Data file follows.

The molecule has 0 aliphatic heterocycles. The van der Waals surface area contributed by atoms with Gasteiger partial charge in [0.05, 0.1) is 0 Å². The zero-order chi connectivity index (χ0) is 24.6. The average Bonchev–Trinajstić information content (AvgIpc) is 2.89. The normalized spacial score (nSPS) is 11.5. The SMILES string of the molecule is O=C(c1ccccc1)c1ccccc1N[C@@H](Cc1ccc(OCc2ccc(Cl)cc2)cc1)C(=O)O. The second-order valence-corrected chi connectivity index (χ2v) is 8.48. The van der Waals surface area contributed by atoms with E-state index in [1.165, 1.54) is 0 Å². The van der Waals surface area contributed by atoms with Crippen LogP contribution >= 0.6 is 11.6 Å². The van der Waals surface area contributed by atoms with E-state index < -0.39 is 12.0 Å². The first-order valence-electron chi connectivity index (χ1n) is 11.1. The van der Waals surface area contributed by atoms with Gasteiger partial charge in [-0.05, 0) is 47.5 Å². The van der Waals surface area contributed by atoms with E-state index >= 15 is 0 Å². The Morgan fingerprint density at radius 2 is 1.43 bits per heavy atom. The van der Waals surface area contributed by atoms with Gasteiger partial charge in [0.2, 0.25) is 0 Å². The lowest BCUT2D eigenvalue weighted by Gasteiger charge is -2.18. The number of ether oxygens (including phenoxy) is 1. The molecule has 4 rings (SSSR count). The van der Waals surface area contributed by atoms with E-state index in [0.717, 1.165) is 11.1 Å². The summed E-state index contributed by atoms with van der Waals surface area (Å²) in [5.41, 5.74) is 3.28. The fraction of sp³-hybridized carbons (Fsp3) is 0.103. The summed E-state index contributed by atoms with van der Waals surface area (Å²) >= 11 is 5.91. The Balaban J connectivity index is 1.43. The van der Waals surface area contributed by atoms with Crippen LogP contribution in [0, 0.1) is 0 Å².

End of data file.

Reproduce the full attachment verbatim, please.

The molecule has 0 aliphatic heterocycles. The van der Waals surface area contributed by atoms with Gasteiger partial charge in [0.05, 0.1) is 0 Å². The zero-order chi connectivity index (χ0) is 24.6. The average Bonchev–Trinajstić information content (AvgIpc) is 2.89. The normalized spacial score (nSPS) is 11.5. The SMILES string of the molecule is O=C(c1ccccc1)c1ccccc1N[C@@H](Cc1ccc(OCc2ccc(Cl)cc2)cc1)C(=O)O. The second-order valence-corrected chi connectivity index (χ2v) is 8.48. The van der Waals surface area contributed by atoms with E-state index in [1.165, 1.54) is 0 Å². The van der Waals surface area contributed by atoms with Crippen LogP contribution >= 0.6 is 11.6 Å². The van der Waals surface area contributed by atoms with E-state index < -0.39 is 12.0 Å². The first-order valence-electron chi connectivity index (χ1n) is 11.1. The van der Waals surface area contributed by atoms with Gasteiger partial charge in [-0.05, 0) is 47.5 Å². The van der Waals surface area contributed by atoms with E-state index >= 15 is 0 Å². The Morgan fingerprint density at radius 2 is 1.43 bits per heavy atom. The van der Waals surface area contributed by atoms with Gasteiger partial charge in [0.2, 0.25) is 0 Å². The lowest BCUT2D eigenvalue weighted by Gasteiger charge is -2.18. The number of ether oxygens (including phenoxy) is 1. The molecule has 4 rings (SSSR count). The van der Waals surface area contributed by atoms with E-state index in [0.717, 1.165) is 11.1 Å². The summed E-state index contributed by atoms with van der Waals surface area (Å²) in [5.41, 5.74) is 3.28. The fraction of sp³-hybridized carbons (Fsp3) is 0.103. The summed E-state index contributed by atoms with van der Waals surface area (Å²) >= 11 is 5.91. The Balaban J connectivity index is 1.43. The van der Waals surface area contributed by atoms with Crippen LogP contribution in [0, 0.1) is 0 Å².